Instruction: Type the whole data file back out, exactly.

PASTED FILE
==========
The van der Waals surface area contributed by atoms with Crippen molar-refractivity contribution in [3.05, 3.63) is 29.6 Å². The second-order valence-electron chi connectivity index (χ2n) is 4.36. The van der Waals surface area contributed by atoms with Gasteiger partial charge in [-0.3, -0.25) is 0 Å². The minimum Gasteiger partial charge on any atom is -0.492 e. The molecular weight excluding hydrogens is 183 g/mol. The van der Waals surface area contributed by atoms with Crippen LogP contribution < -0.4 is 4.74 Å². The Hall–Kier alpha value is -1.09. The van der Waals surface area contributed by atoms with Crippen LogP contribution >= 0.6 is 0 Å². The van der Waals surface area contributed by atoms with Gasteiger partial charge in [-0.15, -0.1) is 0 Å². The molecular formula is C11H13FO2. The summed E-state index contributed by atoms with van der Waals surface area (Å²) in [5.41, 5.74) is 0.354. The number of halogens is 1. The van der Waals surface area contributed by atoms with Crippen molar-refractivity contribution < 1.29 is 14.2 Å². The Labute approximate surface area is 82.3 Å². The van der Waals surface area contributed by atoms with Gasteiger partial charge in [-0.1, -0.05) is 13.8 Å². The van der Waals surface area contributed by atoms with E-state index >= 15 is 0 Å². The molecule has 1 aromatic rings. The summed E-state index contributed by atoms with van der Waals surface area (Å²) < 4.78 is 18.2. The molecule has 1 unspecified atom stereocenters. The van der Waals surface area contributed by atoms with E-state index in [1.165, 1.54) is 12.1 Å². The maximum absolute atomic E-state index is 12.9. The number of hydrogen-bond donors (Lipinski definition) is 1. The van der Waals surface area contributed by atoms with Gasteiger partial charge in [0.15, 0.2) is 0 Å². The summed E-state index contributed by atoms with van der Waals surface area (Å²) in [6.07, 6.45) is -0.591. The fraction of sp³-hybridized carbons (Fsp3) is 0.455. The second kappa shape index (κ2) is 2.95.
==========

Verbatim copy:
The van der Waals surface area contributed by atoms with Crippen molar-refractivity contribution in [3.05, 3.63) is 29.6 Å². The second-order valence-electron chi connectivity index (χ2n) is 4.36. The van der Waals surface area contributed by atoms with Gasteiger partial charge in [-0.3, -0.25) is 0 Å². The minimum Gasteiger partial charge on any atom is -0.492 e. The molecular weight excluding hydrogens is 183 g/mol. The van der Waals surface area contributed by atoms with Crippen LogP contribution < -0.4 is 4.74 Å². The Hall–Kier alpha value is -1.09. The van der Waals surface area contributed by atoms with Crippen LogP contribution >= 0.6 is 0 Å². The van der Waals surface area contributed by atoms with Gasteiger partial charge in [-0.15, -0.1) is 0 Å². The molecular formula is C11H13FO2. The summed E-state index contributed by atoms with van der Waals surface area (Å²) in [5.41, 5.74) is 0.354. The number of halogens is 1. The van der Waals surface area contributed by atoms with Crippen molar-refractivity contribution < 1.29 is 14.2 Å². The Labute approximate surface area is 82.3 Å². The van der Waals surface area contributed by atoms with Gasteiger partial charge in [-0.1, -0.05) is 13.8 Å². The van der Waals surface area contributed by atoms with E-state index >= 15 is 0 Å². The molecule has 1 aromatic rings. The summed E-state index contributed by atoms with van der Waals surface area (Å²) < 4.78 is 18.2. The molecule has 1 unspecified atom stereocenters. The van der Waals surface area contributed by atoms with E-state index in [1.165, 1.54) is 12.1 Å². The maximum absolute atomic E-state index is 12.9. The number of hydrogen-bond donors (Lipinski definition) is 1. The van der Waals surface area contributed by atoms with Gasteiger partial charge in [0.15, 0.2) is 0 Å². The summed E-state index contributed by atoms with van der Waals surface area (Å²) in [6.07, 6.45) is -0.591. The fraction of sp³-hybridized carbons (Fsp3) is 0.455. The second kappa shape index (κ2) is 2.95.